Muqtada al-Sadr bloc confirmed big winner of Iraq’s election

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The final election results confirm the victory of Muktada al-Sadr, a prominent Shia leader whose political faction the Sadr Movement won a total of 73 seats out of 329.

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Baghdad, Iraq – The political faction led by Shia leader Muktada al-Sadr has been confirmed as the winner of the October parliamentary election.

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Iraq’s independent election commission announced the final results on Tuesday after weeks of re-counting and sharp disapproval from the losing parties.

Five seats were changed as a result of the appeals and recounts process in the capital; Baghdad, Nineveh, Erbil, Kirkuk and Basra.

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“We have committed ourselves to deal with the election results in accordance with the law and with utmost honesty and fairness,” Jalil Adnan Khalaf, chairman of the Election Commission’s Board of Commissioners, told a news conference.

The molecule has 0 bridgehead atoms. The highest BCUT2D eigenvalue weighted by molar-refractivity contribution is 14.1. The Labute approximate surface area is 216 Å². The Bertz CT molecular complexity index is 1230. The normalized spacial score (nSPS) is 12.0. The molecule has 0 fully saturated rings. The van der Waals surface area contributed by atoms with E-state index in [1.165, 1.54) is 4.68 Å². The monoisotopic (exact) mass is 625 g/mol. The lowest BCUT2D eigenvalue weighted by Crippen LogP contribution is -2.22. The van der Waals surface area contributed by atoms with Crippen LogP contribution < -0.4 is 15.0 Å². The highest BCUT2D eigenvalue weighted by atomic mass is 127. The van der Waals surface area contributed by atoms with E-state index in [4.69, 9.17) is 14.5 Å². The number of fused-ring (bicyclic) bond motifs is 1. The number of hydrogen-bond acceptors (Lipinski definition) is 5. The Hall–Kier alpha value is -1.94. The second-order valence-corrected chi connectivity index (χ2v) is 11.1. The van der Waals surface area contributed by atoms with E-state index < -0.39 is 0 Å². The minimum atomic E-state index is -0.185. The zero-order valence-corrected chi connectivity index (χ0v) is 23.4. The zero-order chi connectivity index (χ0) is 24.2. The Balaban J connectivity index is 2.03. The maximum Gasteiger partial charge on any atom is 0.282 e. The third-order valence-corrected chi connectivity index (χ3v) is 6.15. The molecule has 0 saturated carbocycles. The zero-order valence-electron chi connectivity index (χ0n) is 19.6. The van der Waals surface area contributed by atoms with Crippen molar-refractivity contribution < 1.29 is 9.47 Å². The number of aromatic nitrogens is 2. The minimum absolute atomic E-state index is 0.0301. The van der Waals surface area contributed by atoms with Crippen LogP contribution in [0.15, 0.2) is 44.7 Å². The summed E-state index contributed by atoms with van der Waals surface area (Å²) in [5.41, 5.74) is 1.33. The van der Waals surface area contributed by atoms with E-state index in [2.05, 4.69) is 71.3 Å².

The election results confirmed the victory of al-Sadr, a prominent Shia cleric whose political faction, the Sadrist Movement, won a total of 73 of the 329 seats in the incoming parliament.

The al-Fatah coalition, whose main constituents are militia groups affiliated with the Iran-backed Popular Mobilization Forces, sustained its crushing losses and was stripped of 17 seats – despite its repeated calls for a re-count on the alleged “fraud”. There was no change in the initial results.

The number – 37 seats – remained the same for the current parliament speaker, Mohamed al-Halbousi, a Sunni-led Takadum, or Progress Party. Former prime minister Nouri al-Maliki’s State of Law party lost two seats and would have 33 in parliament.

The Kurdistan Democratic Party (KDP) won 31 seats, and the Patriotic Union of Kurdistan (PUK) got 18 seats.

The last count put voter turnout at 44 percent – the lowest since the United States-led invasion toppled Saddam Hussein and established a new political system in 2003.

“Now Fatah will need to decide whether they accept the results and negotiate government formation or escalate their disapproval,” wrote Sajjad Ziad, a fellow at the Century Foundation.

“Sadr also has to decide whether he pursues a majority government at the risk of failing and seeing a strong rival bloc form, or accept a coalition with the status quo.

“It may take months for a new government or PM,” he said.

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